“So, what is it that you do?” the taxi driver asked politely over his shoulder, as we inched our way along the endless line of stationary traffic that is the M80 ring road upgrade. How many times have we all been asked this, and practiced our 30-second elevator pitch to explain what understanding and implementing a complex ERP system for a business actually consists of.
Whenever I’m asked this, I always think back to Phillip G Armour’s article on The Business of Software. Armour made the point that developing software systems was not like traditional production activities such as building a car or a house. The end product for a customer is not software, it is the knowledge encapsulated in the software. He went on to argue that software is actually just the latest in a long line of media for storing knowledge, starting with DNA through to printed books, with the added advantage that software is ‘active’ and can be executed to change the outside world.
Thinking of software as a product in its own right, means focussing on the wrong activities – coding and technical artefacts required by development processes. What this ignores, is the learning aspect of the software business, and the fact that the software is just the best medium (so far) for encapsulating the knowledge that makes each business work. And until you acquire that knowledge, any code you write could be useless – as Phil points out, often we use the software building process as an inefficient, expensive way to discover the knowledge.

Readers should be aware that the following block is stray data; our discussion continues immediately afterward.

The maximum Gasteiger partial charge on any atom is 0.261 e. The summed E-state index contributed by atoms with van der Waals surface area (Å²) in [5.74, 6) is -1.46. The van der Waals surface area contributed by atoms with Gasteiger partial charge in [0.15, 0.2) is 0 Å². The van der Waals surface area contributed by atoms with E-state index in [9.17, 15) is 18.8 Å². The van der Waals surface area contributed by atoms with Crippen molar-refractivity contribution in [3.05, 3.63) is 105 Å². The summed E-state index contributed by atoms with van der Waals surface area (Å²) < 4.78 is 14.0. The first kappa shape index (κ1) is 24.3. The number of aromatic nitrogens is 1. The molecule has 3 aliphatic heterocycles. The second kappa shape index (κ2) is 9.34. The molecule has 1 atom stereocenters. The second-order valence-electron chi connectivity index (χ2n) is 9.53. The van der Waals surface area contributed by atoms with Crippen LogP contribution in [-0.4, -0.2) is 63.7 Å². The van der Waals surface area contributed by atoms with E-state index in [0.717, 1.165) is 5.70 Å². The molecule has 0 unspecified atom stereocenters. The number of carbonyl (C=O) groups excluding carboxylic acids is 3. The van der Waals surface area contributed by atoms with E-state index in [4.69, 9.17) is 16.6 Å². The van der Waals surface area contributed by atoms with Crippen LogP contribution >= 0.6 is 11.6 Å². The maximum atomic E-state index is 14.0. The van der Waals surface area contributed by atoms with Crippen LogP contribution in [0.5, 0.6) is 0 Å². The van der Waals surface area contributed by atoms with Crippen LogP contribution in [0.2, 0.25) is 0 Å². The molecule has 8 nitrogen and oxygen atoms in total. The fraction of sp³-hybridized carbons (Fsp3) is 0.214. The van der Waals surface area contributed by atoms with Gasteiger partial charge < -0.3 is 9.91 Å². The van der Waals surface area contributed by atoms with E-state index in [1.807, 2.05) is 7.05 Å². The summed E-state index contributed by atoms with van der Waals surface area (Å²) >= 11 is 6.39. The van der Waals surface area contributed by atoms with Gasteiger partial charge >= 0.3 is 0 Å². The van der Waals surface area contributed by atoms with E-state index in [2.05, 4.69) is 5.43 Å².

One of the insights that thinking about software as a medium for storing knowledge yields for an IT consulting firm, is that it underscores the benefits of having staff with a deep understanding of the business problems, and how to rapidly acquire knowledge about new businesses, rather than just the best technical coding skills. It will be organisations that can develop and retain staff with knowledge acquisition skills, and that have better systems for capturing and sharing that knowledge that will prosper.